Kier’s half-year results show a modest 1% growth in revenue for the six-month period ended 31st December 2017, to £2,011m and a 6% drop in statutory pre-tax profit to £33.7m.
At an underlying level, operating profit was up 5% to £60.0m.
Net debt rose to £239m, up from £179m a year before, but it is expected to be less than 1x Ebitda by financial year-end on 30th June, the board said. The debt is underpinned by Property and Residential assets of £500m.
Chief executive Haydn Mursell said: “The group is performing well. Our £9.5bn Construction and Services order book, combined with our £3.5bn pipeline in the Property and Residential divisions, provides good visibility of work over the medium term.”
He added: "The group's performance reflects the strength of our business model and our financial and operational disciplines. Our portfolio of businesses provides balance and resilience and our approach to risk management is evident in the margin performance we have delivered over many years. We remain on course to deliver double-digit profit growth in 2018 and to achieve our Vision 2020 strategic targets."
In the Construction division, revenue dipped 7% to £949m delivering an operating profit down 20% at £16.7m. These results were impacted by the £7.7m cost of closing the Caribbean and Hong Kong businesses and delays in project starts. Operating margins were 1.8%, down from 2.0% in the same period a year before, but are expected to improve in the second half of the financial year, the company said.
With lower volumes in the construction division, working capital outflow for the period spiked to £58m (2017: £28m outflow) but the board expects this to reverse in the second half of the year with new work expected to start.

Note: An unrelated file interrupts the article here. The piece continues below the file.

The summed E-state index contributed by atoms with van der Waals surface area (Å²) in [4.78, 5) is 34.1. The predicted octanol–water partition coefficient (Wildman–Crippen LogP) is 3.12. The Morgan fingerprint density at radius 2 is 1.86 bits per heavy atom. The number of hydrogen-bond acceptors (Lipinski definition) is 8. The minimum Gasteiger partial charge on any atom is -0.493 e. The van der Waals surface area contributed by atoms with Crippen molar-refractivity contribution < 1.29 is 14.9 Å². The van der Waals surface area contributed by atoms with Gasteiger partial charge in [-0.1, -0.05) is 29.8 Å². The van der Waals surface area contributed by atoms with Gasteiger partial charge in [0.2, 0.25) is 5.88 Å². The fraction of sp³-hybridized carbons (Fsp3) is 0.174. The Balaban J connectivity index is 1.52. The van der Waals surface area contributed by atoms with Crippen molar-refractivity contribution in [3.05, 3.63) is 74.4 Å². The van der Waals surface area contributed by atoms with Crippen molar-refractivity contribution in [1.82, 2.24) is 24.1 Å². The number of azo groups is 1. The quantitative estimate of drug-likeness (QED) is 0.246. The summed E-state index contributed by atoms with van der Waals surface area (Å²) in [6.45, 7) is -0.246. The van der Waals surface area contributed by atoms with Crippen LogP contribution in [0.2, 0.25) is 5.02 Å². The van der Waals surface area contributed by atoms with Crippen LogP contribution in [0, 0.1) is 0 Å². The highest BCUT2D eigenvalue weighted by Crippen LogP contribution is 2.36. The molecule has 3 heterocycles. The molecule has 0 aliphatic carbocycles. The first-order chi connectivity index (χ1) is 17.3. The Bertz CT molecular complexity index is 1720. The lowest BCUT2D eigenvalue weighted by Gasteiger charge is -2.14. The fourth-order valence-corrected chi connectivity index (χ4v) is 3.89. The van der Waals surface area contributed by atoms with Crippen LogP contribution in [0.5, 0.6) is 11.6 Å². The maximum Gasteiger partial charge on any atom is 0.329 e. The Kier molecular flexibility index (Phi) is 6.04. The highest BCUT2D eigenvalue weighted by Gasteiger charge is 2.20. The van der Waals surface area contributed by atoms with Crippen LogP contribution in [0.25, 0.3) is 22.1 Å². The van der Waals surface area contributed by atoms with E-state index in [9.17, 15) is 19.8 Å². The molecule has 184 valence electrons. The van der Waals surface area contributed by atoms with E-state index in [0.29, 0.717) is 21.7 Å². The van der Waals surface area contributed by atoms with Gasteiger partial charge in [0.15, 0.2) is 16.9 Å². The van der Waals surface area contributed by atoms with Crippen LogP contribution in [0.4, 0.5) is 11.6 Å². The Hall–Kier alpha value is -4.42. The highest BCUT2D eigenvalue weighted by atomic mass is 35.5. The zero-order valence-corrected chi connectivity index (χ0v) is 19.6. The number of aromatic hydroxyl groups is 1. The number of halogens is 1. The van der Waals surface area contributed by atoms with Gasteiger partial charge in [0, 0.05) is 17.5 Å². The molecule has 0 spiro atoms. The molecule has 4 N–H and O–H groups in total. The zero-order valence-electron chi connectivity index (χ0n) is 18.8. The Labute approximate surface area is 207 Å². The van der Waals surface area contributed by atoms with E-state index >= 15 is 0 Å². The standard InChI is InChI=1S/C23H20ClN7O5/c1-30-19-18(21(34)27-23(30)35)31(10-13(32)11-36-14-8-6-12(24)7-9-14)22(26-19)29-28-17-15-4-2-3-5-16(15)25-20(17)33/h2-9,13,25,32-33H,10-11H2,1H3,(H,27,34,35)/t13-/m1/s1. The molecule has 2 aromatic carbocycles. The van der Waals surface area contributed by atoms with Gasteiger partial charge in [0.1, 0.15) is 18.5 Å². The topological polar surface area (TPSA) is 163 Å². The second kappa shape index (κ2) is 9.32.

The Services division revenue was £901m, up 17%, driven by the highways business and the acquisition of McNicholas in July 2017. Operating profit increased 19% to £44.4m and operating margins were stable at 4.9%. Excluding the McNicholas acquisition, turnover increased by 6% to £816m.
It is now revealed that McNicholas cost Kier £24m, including acquired debt, not the £18m previously indicated.
The Property division generated an operating profit of £12.2m, up 58%, on revenue of £138m.
For Kier Living, revenue was down 2% at £166m but operating profit was up 7% to £8.7m, with 965 unit completions during the period
Kier was impacted by Carillion going into liquidation in January 2018. Kier was involved in three joint arrangements with Carillion and has consequently increased its share in these projects. On a Highways England M6 smart motorway project, Kier has moved from a 50% share to a 100% share. On the two separate HS2 contracts, Kier moved from a 33% share to a 50% share with Eiffage.
The board said that these contracts “are all performing well, operationally and financially” but the impact on future profits is still being evaluated.